It seems like the whole world is turning digital. We’re sure you have noticed all of the previously normal, everyday things that are becoming 100% automated. No matter where you are going – shopping, vacation, even on a night out in town – you’ll end up encountering a machine or two
So it stands to reason that physical security is on the way out. With so much technology, surely the number of security guards, doormen, and other security professionals is about to fall off a cliff. Well thankfully, that doesn’t look likely at all.
Despite what security tech companies may say, physical security is still vital. For most scenarios, a human heavy security system is a better choice than a fully automated one. We’ve gathered up a few reasons why physical security is going nowhere anytime soon.
The first argument fired at traditional security is that it is cheaper long term to install a security system. Why pay someone £25,000 a year when you could spend £55,000 once for a security system, knowing that it will pay for itself in a few years? On paper, this seems reasonable, but it leaves out two critical details. The first is that these systems require upkeep, which can be very costly. It also glosses over the fact that, at some point along the chain, a human will be needed to monitor the system.
As usual, the best approach is a balanced one. This article isn’t out to make security technology the devil – it is a very, very important part of the service. But it has to have a balance with the human side of things. Having a purely tech or purely human security system is flawed, so both work best in conjunction.
There are few things more unnerving than approaching an unmanned entrance security system at the front of a building. Although technology is more integrated into our lives than ever before, humanity still has an inherent distrust of new technologies. You worry that you’ll look a fool if you use it wrong, or even worse be accused of breaking it just because the machine isn’t working. Embarrassment and worry are rife.
A human fronted entry system however, can be a little more reassuring. Our empathy to help others avoid embarrassments means instead of sounding off a siren when something goes wrong, a security guard can subtly and quietly try to resolve the situation with you. Plus, a smile and a pleasant greeting is always a better start to the day than a green light that means you can enter the building.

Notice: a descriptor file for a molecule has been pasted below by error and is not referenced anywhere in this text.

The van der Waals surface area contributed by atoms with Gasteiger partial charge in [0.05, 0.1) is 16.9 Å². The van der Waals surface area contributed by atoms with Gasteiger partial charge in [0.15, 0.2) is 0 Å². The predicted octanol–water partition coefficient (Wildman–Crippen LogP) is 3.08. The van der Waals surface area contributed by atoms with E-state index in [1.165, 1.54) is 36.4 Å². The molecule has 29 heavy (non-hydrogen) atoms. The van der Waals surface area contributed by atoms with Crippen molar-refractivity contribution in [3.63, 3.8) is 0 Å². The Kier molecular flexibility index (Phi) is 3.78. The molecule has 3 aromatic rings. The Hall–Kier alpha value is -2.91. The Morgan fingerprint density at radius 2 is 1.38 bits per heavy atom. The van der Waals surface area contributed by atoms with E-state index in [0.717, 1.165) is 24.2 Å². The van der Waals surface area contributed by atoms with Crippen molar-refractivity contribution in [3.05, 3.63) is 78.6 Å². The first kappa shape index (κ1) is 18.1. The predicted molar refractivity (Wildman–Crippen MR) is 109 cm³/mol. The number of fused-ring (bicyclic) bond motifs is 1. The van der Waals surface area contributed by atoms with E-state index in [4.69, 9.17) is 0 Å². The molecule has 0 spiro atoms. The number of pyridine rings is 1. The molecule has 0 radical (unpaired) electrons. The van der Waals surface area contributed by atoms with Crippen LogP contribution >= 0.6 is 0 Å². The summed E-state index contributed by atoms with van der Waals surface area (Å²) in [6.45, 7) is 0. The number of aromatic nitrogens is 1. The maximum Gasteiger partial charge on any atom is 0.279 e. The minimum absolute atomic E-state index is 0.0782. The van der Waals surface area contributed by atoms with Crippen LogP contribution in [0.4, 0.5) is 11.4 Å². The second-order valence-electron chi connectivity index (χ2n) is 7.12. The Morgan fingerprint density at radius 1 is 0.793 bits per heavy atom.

Again, we’re not here to reinforce stereotypes, like security guards are brutish intimidators. But as much as they can be personable, security professionals also add an air of authority which, to the right eyes, inspires apprehension. Most security systems will rely on physical barriers like fences, razor wire, cameras and spotlights, but if all of that is fronted by a computer, some criminals may be less cautious. If a human stands between them and their objective, they may think twice.
A doorway protected by an electronic fob entry system, or other such systems, won’t necessarily prevent criminals from walking up to it. They can examine it, and perhaps tamper with it. This is much less likely to happen if a security guard is standing watch instead (or in conjunction with an electronic system).
“Reading a situation”
The biggest reason, above all others, that AI will never 100% replace on the ground security personnel is that computers can’t “read a situations”. Yes, they can scan retinas, check IDs, run credentials through databases, and many other things. But they can’t do the one job that matters most in security – looking past the obvious and the black & white.
Let’s say a doorman sees someone approach the entrance who is visibly angry. The doorman can stop them and address the situation, but a computer would let them in provided they have the right criteria to enter. Doormen and other security personnel are trained to spot non obvious signs of trouble, and deal with the situations. Computers can do many things, but they will always be unable to process these x-factors. And that is why physical security will never go away.